Living with Renal Lithiasis
Renal lithiasis and nutrition
Diet is a very important factor in preventing the formation of kidney stones, especially if you have had them in the past. There are some general recommendations to prevent them from occurring and specific recommendations to avoid the most common ones, according to their composition: calcium oxalate and uric acid.
General recommendations for preventing kidney stones
Stay well hydrated. You should drink at least two litres of water a day to increase urine production, prevent stones from forming and make it easier to pass urine.
Reduce your sodium intake. Salt promotes the formation of uric acid crystals and calcium oxalate. For this reason, you should reduce the amount of sodium-rich foods you eat, such as ready meals, sausages, preserves, salted foods, and so on, and replace salt with other condiments such as aromatic herbs and spices.
Moderate your intake of animal-protein-rich foods. Eating large quantities of protein-rich foods every day affects the urine by reducing its pH, increasing the amount of oxalate and uric acid, and lowering the amount of citrate.
Avoid protein supplements. Excess protein from animal sources also encourages the formation of stones, so protein supplements can cause excess daily protein needs.
Maintain or achieve an appropriate weight. Excess weight encourages the formation of stones.
Your diet should be as balanced as possible, without excess. It is possible to maintain an adequate, varied and balanced diet, without overdoing it or eliminating any food group.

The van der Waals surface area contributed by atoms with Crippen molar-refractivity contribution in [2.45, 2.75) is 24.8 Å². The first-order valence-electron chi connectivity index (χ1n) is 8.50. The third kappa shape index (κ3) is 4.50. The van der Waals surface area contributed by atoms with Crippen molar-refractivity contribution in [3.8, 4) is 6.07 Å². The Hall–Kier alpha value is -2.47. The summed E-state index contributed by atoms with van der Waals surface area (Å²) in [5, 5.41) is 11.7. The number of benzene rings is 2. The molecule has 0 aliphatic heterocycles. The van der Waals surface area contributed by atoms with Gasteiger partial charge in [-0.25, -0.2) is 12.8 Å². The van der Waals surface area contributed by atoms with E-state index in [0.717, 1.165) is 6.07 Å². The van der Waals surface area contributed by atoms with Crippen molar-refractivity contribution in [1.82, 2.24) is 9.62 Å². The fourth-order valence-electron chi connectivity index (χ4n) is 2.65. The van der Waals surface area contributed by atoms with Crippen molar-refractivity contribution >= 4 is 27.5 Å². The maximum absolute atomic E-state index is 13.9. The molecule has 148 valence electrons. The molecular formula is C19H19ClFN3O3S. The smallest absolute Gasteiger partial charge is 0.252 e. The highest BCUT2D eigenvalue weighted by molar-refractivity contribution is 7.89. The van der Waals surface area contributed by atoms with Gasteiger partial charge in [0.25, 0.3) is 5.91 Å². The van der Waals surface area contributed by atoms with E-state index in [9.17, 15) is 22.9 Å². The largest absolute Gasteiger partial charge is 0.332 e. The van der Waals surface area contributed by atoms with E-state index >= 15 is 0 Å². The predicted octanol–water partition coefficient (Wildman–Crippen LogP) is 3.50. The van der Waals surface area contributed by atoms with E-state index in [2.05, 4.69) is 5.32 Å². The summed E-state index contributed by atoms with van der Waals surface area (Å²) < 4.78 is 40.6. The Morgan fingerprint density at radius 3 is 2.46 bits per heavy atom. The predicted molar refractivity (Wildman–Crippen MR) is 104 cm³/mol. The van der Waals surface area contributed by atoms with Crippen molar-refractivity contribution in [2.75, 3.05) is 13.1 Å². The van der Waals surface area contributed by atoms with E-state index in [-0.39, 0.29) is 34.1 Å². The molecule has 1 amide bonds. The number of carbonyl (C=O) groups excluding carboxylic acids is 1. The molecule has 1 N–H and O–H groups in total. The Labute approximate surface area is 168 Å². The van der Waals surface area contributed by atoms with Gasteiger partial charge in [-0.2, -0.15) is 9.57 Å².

What is the best diet for people with kidney stones?
- Calcium oxalate lithiasis
Calcium oxalate lithiasis
Ensure you take in a sufficient amount of calcium each day. There is a relationship between the recommended daily intake of calcium in the diet and reduced stone formation. This is because calcium decreases the absorption of oxalate in the intestine and this is eliminated in the faeces, making the possibility of producing calcium oxalate stones smaller. This is why, contrary to what you might think, it is very important to ensure the recommended daily intake of calcium per day with foods such as dairy.
Avoid foods high in oxalate such as spinach, chard, rhubarb, wheat bran, walnuts, peanuts, chocolate, tea, and cola-type drinks.
Do not take vitamin C and D supplements without a prescription. Vitamin C (ascorbic acid) is metabolised into oxalate, so it should not be taken as a supplement as the amount this provides is exponentially higher than the recommended daily dose. You can, and should, eat foods rich in vitamin C, such as oranges, lemons, and so on, as these also provide citrate, which reduces the crystallisation of calcium with other components. On the other hand, vitamin D promotes the absorption of calcium in the intestine, thereby reducing the possibility of it binding to oxalate in the intestine.
Do not consume foods containing xylitol. The body converts this sweetener into oxalate.
- Uric acid lithiasis
Avoid sudden weight loss or high-intensity physical exercise to prevent situations of muscle mass deterioration, as this increases the amount of uric acid in the body.
Avoid foods high in purines. These include offal, meat extract or broth, red meat, sausages, seafood, blue fish and crustaceans.
Do not eat foods containing fructose as a sweetener. This sugar, when consumed in excess, increases uric acid in the blood. Diet drinks and juices, for example, can contain large quantities of this sugar.
Do not consume alcoholic drinks. Alcohol increases uric acid in the blood and is therefore not recommended in these situations. Drinks such as beer and highly alcoholic drinks should particularly be avoided.